For times when you have a research poster to draft, an oral presentation to prepare for, and desperately seeking proof of progress for an upcoming thesis committee meeting all due within a short period of time, this chicken thigh recipe is ideal. From (A)musing Foodie, this is a quick and super simple dish to prepare with only a few simple ingredients. Another plus, it involves minimal raw chicken contact. As promised, this recipe produced flavourful chicken thighs with crispy skin.
I replaced garlic salt with garlic powder and mixed it with the kosher salt. Also, I think I over-drizzled the chicken with olive oil since my apartment smelled like baked chicken oil for the rest of the weekend. For easy clean-up, line the baking tray with parchment paper. You might notice some burnt chicken skin in my picture. Put some foil over the chicken if you starting noticing that the skin is browning up too fast.
Curry is such an easy meal for students to make as it doesn’t take much prep work to make such a flavor-intense dish. Chinese curry is milder and less-thick as compared to Indian and Thai curry. It’s usually yellow-curry and almost always includes potatoes and some type of meat.
While my mom has made Chinese curry multiple times, asking her to give me a recipe is impossible. Quantities will be described as “a little bit” or “a soup spoonful” and would have included a lot of “sometimes I add this” or “sometimes I would do that”. Instead, I opted to try Adriel’s Chinese Curry Chicken recipe.
I couldn’t find curry paste at the grocery store so I made some based off a curry sauce recipe by only using the dry ingredients. It’s a really simple combination of butter, flour and curry powder.
I used boneless, skinless, whole chicken thighs. I just stewed the meat in the curry about 5-10 minutes longer to make sure it cooked through. I also added frozen vegetables towards the end cause I feel healthier when I add some greens to my meals. Also, instead of slicing the potatoes, I would chop my potatoes into chunks next time so they don’t dissolve as easily.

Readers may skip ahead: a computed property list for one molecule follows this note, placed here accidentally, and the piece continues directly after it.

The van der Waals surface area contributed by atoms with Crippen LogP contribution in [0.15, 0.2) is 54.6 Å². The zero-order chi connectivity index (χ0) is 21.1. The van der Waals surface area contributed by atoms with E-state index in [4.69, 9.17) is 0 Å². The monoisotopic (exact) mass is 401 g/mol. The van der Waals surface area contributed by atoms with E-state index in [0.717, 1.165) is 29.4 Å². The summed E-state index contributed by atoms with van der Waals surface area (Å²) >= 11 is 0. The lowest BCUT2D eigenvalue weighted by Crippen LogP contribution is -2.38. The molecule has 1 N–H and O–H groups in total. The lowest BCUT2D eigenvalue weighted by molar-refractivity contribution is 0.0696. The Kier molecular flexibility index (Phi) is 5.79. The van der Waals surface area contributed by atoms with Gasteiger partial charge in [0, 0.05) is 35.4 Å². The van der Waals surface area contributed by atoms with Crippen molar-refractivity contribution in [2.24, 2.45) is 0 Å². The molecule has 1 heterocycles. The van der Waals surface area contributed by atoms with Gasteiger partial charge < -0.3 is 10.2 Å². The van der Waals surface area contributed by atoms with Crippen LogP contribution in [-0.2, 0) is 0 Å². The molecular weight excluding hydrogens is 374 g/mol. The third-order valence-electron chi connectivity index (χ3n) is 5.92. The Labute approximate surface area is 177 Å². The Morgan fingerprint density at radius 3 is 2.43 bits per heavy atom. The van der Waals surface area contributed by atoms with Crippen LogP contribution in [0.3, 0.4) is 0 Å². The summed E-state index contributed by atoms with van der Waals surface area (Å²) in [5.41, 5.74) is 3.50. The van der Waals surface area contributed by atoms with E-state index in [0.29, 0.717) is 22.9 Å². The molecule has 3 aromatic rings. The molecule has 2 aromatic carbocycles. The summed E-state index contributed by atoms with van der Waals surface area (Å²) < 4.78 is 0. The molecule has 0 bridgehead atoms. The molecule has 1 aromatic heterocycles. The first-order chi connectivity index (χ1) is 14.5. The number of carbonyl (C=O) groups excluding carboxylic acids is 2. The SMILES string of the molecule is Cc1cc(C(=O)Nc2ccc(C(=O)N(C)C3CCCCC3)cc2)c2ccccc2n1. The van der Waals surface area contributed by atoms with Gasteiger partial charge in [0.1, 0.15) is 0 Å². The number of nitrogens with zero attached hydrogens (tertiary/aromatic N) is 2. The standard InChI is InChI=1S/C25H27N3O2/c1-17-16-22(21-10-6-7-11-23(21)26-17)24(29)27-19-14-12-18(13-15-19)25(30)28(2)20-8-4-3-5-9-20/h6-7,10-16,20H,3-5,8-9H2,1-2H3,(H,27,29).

The Chinese curry dish (even with the make-shift curry paste) was reminiscent of my childhood meals. I would definitely use this recipe again when I get another craving for some good curry.
Bonus tip: You can use the remaining coconut milk to make a smoothie with frozen mixed berries.
Between working a full-time job and finishing up my thesis, I try to limit my big cooking tasks for the weekends. I like to cook massive portions so that I could eat it throughout the week for lunch. Many people might cringe at the thought of eating the same meal repeatedly but, for me, it ensures that I will bring a lunch to work instead of buying one.
This weekend, I used up my frozen pack of chicken breast by making a Honey Mustard Chicken from Table for Two. I didn’t plan ahead and forgot to defrost the chicken overnight. Luckily, the kitchn, has a great tip on how to quickly (and safely) thaw chicken breast or any frozen meat by running it under cold water. For the honey mustard chicken, read the “Disclaimer” section of the recipe for little nuisances that I found helpful. I loved the taste of djion mustard with a hint of sweetness from the sauce. I used honey instead of maple syrup and added more Dijon cause I had five large chicken breasts to cover. Also, the clean up was easy with the double layers of foil to line the pan.
I served the chicken with spaghetti and a basic tomato sauce by Jamie Oliver. Looks like it will be chicken leftovers for the next few days which is not always a terrible thing when it’s served with delicious honey mustard glaze.